Philippe Beaudette has been working in Community for 25 years. He’s spent some time with several great companies, including AOL, Wikipedia, Reddit, and Atlassian. He started at AOL, which in my opinion pioneered online community as a practice. Some of the first challenges they ran into there included figuring out how to do things that we now think are simple - things like banning and blocking users when they are paying to be part of your community. A big question was, once this happens, should they allow people to appeal a ban, and if so… how? Their initial answer was to write a letter that you snail-mailed to AOL’s HQ. During Philippe’s time, they moved this to a much more scalable online process. Legal challenges were also a big part of the job. Determining things like, “who do we report this problem to, how do we describe to them what happened and how to enforce the law? And what if they’re outside the US”? Section 230 came into law in 1996 and even interpreting that law was something totally new.
When I asked Philippe. “What about the AOL community would be a surprise to people that were a part of it.” His response was: “there were a lot of volunteers. We found them through referrals, through moderators of message boards. Much of the time when people thought they were dealing with staff, they were dealing with volunteer community leaders.” That dovetailed nicely into his future role, managing community at the Wikimedia Foundation, which supports (among others) Wikipedia.
At Wikipedia, one of the key projects Philippe worked on was building out support for their volunteers. They worked to listen to users and create a set of curation tools to support their work on the site. They collaborated with a newly formed product team to build tools to let people review and edit content submitted by new users prior to posting an article. Additionally, new editors had different user rights than more seasoned editors and tools specifically for new editors allowed them to onboard more gracefully.
Establishing processes and relationships around how to support vulnerable community members was a big part of what he did. Supporting suicidal users, partnering with the FBI and coming up with policies around what to do in sensitive cases were all a part of his work.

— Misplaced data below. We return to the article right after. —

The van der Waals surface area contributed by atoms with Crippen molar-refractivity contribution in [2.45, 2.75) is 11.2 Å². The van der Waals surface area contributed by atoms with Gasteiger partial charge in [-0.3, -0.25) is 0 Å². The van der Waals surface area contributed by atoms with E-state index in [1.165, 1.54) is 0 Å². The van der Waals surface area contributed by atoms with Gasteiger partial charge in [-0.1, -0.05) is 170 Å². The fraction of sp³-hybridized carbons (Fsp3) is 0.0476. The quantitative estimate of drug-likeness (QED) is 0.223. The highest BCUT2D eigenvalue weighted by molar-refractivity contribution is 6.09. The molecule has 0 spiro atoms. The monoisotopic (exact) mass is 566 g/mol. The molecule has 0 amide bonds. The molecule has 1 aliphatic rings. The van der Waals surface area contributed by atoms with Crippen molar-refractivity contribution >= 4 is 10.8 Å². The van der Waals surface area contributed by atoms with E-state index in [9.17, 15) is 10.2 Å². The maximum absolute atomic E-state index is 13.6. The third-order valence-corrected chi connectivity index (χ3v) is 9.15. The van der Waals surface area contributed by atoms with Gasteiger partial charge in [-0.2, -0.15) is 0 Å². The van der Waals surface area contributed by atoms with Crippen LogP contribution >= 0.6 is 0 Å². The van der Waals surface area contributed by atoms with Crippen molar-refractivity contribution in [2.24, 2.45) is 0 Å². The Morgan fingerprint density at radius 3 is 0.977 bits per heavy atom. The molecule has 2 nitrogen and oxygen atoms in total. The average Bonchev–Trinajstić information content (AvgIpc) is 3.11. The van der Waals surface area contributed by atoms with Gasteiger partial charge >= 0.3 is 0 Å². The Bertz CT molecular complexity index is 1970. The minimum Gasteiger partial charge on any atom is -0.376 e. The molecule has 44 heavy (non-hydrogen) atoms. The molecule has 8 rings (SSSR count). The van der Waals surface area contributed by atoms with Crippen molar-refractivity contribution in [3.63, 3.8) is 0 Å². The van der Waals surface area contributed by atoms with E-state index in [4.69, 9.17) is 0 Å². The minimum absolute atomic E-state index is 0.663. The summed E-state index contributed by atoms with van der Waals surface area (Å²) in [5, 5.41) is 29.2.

Later, while Director of the Community team at Reddit he worked to involve their moderators early in community decisions around policy. He created a “standing offer” for moderators to set up time on his calendar to discuss whatever they wanted. It became the highlight of his time there. It helped him to understand the differences between the many communities at Reddit, the goals of the moderators, and how they work together and compliment each other. That program has been continued to this day.
Philippe hails from Tulsa, Oklahoma. (Home of my not-so-secret favorite band, Hanson) Also, Oklahoma is home to our very own Teresa, which they got to bond about when they met. Philippe lives with his partner and four Guinea pigs (two parents, two new babies). Philippe was a music major in college originally, he plays piano and organ and is deeply involved in his church music and live-streaming programs.
Philippe describes himself as a geek who likes to build things and take them apart. When he realized he needed to learn to better communicate with engineers at Wikipedia he set up his first LAMP stack so he could understand what they did. As a result, he continues to dabble in Linux. He loves to travel and has been to around 30 countries.
Philippe is joining us as part of our new Trust & Safety team. He’s looking forward to piloting that team with Cesar and getting to know our users to understand what makes them tick.